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§22.6. Generic phrases

The following looks quite innocent:

It's clear at a glance what this is intended to do, but at a second glance things aren't so straightforward. "Value" is not itself a kind - it's too big and unspecific. For instance, if we were to allow a variable to be just "a value", we could freely set it to 12 one minute and to "dahlias" the next, and such a variable would be dangerous since we would never know what could safely be done with its contents. A phrase like this one is called "generic", because it's not so much a single, actual phrase as a recipe to make phrases. (Inform automatically works out which kinds we need the phrase for, and creates a version of the phrase for those kinds.)

So "value" is not a kind, but a kind of kind. Inform has several of these:

These act as ways to say "a value of any kind matching this can go here". For example, "value" is a way to say "any kind at all"; "arithmetic value" is any kind which arithmetic can be performed on (any kind with the little calculator icon in the Arithmetic part of the Kinds index); and so on. If we write:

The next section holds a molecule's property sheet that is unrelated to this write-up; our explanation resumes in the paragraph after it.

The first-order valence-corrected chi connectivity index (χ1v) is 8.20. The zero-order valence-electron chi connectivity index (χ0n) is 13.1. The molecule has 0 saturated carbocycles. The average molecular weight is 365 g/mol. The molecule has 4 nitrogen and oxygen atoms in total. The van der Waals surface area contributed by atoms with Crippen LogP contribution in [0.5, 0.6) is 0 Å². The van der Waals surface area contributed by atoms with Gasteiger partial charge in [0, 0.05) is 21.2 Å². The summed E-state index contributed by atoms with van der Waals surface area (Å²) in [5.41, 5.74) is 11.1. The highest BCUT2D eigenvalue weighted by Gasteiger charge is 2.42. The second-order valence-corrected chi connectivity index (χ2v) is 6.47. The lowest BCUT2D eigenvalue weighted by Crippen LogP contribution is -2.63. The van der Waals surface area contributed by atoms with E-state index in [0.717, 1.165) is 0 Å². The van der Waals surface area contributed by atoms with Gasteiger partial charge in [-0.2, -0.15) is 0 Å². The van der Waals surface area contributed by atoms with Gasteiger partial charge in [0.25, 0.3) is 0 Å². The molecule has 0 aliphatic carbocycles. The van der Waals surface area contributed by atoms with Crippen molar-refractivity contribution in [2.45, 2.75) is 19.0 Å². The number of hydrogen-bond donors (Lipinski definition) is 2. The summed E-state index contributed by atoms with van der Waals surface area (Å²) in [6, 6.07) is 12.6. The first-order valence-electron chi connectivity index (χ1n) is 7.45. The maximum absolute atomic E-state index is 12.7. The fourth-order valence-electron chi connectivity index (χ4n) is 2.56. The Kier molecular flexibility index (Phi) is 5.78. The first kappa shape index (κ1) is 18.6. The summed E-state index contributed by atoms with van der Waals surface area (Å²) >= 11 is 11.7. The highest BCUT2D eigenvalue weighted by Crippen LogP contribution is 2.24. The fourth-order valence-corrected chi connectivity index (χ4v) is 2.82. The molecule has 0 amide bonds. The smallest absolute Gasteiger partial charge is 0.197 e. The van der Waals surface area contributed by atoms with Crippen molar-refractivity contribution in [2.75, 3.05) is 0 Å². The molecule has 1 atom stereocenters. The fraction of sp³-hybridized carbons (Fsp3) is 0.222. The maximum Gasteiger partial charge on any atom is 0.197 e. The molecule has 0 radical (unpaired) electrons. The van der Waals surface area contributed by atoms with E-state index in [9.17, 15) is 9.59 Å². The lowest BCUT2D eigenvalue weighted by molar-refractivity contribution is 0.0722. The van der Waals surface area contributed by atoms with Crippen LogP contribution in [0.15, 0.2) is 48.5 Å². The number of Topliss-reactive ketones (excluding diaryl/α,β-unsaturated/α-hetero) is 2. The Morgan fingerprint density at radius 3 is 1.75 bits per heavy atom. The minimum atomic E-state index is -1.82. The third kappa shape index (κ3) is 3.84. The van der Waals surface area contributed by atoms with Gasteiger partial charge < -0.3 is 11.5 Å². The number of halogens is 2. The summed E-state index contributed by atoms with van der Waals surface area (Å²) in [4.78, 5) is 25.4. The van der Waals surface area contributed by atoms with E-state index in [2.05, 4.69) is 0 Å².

the restriction to "arithmetic value" means that although "double 3", "double 6 kg", etc., would be matched, "double the Entire Game" would not - you can't perform arithmetic on scenes. Similarly, it would have been tidier to write:

because then Inform will make it clearer why "say X twice" won't work if X is one of those rare values which it can't say (an activity, for instance).

The Kinds index shows which kinds match against which of these "kinds of kind". For instance, it shows that "time"

which means that time is something we can do arithmetic on, and can say.